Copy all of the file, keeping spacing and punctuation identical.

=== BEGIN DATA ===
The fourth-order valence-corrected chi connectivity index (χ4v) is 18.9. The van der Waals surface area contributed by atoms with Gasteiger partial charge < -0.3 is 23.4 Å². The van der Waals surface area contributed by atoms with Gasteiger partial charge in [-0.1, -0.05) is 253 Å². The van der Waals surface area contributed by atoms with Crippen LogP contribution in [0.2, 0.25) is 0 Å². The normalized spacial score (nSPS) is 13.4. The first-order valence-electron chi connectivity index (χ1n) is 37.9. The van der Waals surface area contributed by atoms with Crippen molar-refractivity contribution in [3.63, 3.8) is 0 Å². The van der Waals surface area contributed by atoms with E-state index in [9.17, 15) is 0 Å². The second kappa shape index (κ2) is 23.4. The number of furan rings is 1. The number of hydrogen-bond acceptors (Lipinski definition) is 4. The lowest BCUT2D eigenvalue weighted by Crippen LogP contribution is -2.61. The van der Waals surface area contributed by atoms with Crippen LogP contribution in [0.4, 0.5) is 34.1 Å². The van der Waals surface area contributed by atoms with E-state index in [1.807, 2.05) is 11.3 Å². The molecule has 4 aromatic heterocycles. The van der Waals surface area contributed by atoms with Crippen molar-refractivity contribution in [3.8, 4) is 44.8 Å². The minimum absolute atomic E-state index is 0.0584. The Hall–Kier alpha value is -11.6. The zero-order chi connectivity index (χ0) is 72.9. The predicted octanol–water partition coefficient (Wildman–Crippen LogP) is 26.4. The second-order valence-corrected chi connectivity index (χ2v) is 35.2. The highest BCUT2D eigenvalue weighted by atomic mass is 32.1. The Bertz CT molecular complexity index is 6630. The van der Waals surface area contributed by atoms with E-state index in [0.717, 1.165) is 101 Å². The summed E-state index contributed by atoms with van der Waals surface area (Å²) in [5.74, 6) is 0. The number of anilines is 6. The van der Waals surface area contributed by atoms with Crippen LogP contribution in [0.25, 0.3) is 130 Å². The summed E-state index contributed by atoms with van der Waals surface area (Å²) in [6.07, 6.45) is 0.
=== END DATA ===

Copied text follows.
The fourth-order valence-corrected chi connectivity index (χ4v) is 18.9. The van der Waals surface area contributed by atoms with Gasteiger partial charge < -0.3 is 23.4 Å². The van der Waals surface area contributed by atoms with Gasteiger partial charge in [-0.1, -0.05) is 253 Å². The van der Waals surface area contributed by atoms with Crippen LogP contribution in [0.2, 0.25) is 0 Å². The normalized spacial score (nSPS) is 13.4. The first-order valence-electron chi connectivity index (χ1n) is 37.9. The van der Waals surface area contributed by atoms with Crippen molar-refractivity contribution in [3.63, 3.8) is 0 Å². The van der Waals surface area contributed by atoms with E-state index in [9.17, 15) is 0 Å². The second kappa shape index (κ2) is 23.4. The number of furan rings is 1. The number of hydrogen-bond acceptors (Lipinski definition) is 4. The lowest BCUT2D eigenvalue weighted by Crippen LogP contribution is -2.61. The van der Waals surface area contributed by atoms with Crippen LogP contribution in [0.4, 0.5) is 34.1 Å². The van der Waals surface area contributed by atoms with E-state index in [1.807, 2.05) is 11.3 Å². The molecule has 4 aromatic heterocycles. The van der Waals surface area contributed by atoms with Crippen molar-refractivity contribution in [3.8, 4) is 44.8 Å². The minimum absolute atomic E-state index is 0.0584. The Hall–Kier alpha value is -11.6. The zero-order chi connectivity index (χ0) is 72.9. The predicted octanol–water partition coefficient (Wildman–Crippen LogP) is 26.4. The second-order valence-corrected chi connectivity index (χ2v) is 35.2. The highest BCUT2D eigenvalue weighted by atomic mass is 32.1. The Bertz CT molecular complexity index is 6630. The van der Waals surface area contributed by atoms with E-state index in [0.717, 1.165) is 101 Å². The summed E-state index contributed by atoms with van der Waals surface area (Å²) in [5.74, 6) is 0. The number of anilines is 6. The van der Waals surface area contributed by atoms with Crippen LogP contribution in [0.25, 0.3) is 130 Å². The summed E-state index contributed by atoms with van der Waals surface area (Å²) in [6.07, 6.45) is 0.